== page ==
Activities: ages 5 and under

There are chances to play with numbers in all sorts of everyday activities you do with your child. Pointing out the maths in what you’re doing can help your child feel positive about maths. It helps children understand that maths isn’t scary!

On this page we’ve listed just a few ideas to inspire you. Get creative! Talking about the shape and size of objects is a great place to start – e.g. big car, round ball, rectangular box. Try asking questions like “can you pass me the biggest box?” or “which is the smallest shoe?”. Practising how to count up to twenty and back to one is another activity you can do almost anywhere.

Around the house

• Cooking: measure ingredients and set the timer together.

• Find the same amount of different items to help your child understand what numbers mean. For example, find 3 spoons, 3 hats or 3 socks.

• Put items in order. You could do this by weight, height or size. Ask your child to help you organise items around the house.

• Solve problems. Work out “how many altogether” and “how many more”. Ask your child questions such as: “We have 3 red apples and 2 green apples, so how many apples do we have altogether?”

• Go on a shape hunt at the park or while you’re out and about. How many circles, squares, rectangles or triangles can your child find? Try getting your child to look for patterns.

• Look for numbers on doors, buses, cars, signs, at the shops – anywhere! Remember to talk about what the numbers mean when you see them.

• Count things. For example – how many lampposts are on our street? How many houses have a red door? How many dogs can you count in a day?

• Talk about time. How long does it take to walk to the shop, or to school?

Games & Play

Scroll through these cards for a few ideas to get you started...

Money activities

Show your child how to use money

You can do this with real money at the shops or pretend money at home. This is a great way to start doing some simple maths and to teach children about money.

At the shops

Ask your child to guess how much items will cost together. Give them small amounts of change and ask them what they think they can buy with it. Talk about the items you buy: which are more expensive and which are cheaper? Which are heavier, which are lighter?

Play shops

You could make pretend money or use Monopoly money for your play shop, and use items around the house as shop items. By ‘buying’ things with play money, your child begins to understand that different things cost different amounts of money.

Play the coin game

Trace around coins and then colour in the shapes. Ask your child to match the coin to the picture and talk about each coin’s name. (Note: toddlers may put coins in their mouth, so always keep an eye out!)

Help them to understand that it doesn't appear by magic at the cashpoint! Talk about how we get paid to do work or explain the other places that money comes from.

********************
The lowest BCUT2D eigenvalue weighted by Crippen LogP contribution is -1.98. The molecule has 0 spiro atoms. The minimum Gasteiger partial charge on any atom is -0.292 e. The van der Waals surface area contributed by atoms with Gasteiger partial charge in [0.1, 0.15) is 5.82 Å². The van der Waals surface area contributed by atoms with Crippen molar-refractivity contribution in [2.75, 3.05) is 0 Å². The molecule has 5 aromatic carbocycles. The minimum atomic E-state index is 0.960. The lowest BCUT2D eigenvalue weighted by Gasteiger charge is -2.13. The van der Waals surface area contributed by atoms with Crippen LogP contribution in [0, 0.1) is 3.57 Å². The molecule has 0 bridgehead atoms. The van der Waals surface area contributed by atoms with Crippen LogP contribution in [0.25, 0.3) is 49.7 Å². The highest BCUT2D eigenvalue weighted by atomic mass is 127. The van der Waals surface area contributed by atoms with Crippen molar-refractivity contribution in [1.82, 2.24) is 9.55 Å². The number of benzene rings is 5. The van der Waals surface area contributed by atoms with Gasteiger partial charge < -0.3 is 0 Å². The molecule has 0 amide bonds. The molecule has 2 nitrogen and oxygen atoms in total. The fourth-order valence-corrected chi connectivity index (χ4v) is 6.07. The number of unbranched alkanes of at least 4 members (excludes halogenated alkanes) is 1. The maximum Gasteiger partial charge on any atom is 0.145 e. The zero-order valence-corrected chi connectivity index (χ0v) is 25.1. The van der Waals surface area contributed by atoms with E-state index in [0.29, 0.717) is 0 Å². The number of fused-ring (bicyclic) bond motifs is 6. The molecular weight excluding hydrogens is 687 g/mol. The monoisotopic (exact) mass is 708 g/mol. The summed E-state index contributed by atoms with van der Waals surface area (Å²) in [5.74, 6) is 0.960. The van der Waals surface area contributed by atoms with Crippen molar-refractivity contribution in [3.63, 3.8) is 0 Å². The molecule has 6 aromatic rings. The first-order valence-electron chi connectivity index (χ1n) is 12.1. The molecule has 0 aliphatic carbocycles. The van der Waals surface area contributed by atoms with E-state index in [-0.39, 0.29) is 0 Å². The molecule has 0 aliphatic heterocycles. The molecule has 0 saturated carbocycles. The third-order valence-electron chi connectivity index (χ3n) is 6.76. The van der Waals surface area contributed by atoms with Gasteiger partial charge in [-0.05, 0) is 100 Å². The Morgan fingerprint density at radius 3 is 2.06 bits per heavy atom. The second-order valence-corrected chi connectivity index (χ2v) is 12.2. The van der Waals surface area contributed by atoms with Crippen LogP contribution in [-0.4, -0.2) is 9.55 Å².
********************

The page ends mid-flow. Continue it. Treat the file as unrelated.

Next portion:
Get the Family Maths Toolkit

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Songs and books

Nursery rhymes, songs and books with numbers are a fun way to introduce children to how numbers look and sound. Here are some ideas.

Some useful links from sources around the web

Money Helper

The Money Helper website has tips for talking to young children about money, including activity ideas and links to videos.

CBeebies

Tips for parents from CBeebies about developing numeracy age 0-6, with fun activities to build into everyday life and play.

Guide from Education Scotland

Explore the learning opportunities in daily activities for 0-3 year olds with this guide from Education Scotland.

Guide for 3-6 year olds from Education Scotland

Explore the learning opportunities in daily activities for 3-6 year olds with this guide from Education Scotland.

Ten maths songs from Boogiemites

A downloadable pack of ten fun songs to support the development of maths skills such as counting, sequencing, shapes, positional language and patterns. Includes a parent booklet.

The Curious Dragons

A set of three sticker books full of fun, structured activities to develop children's number sense, counting, adding, subtracting, measuring and more. Based on the Singapore Maths approach.

Curious Dragons games

A fun and engaging set of games for children aged 3-5, based on the 'Singapore Maths' mastery method. The five games help to develop children's counting skills and maths vocabulary through play. Available to buy on Amazon.

My Granny Went to Market

A round-the-world counting book from Barefoot Books, by Stella Blackstone & Christopher Corr.

Eggs and Legs

A picture book that introduces counting in twos.

Ten Terrible Dinosaurs

A lively book with rhyming text, counting down from ten to one.

Mouse count

Ten little mice outwit a hungry snake in this counting book.

Skills we are practising

• Learning numbers
• Counting
• Number relationships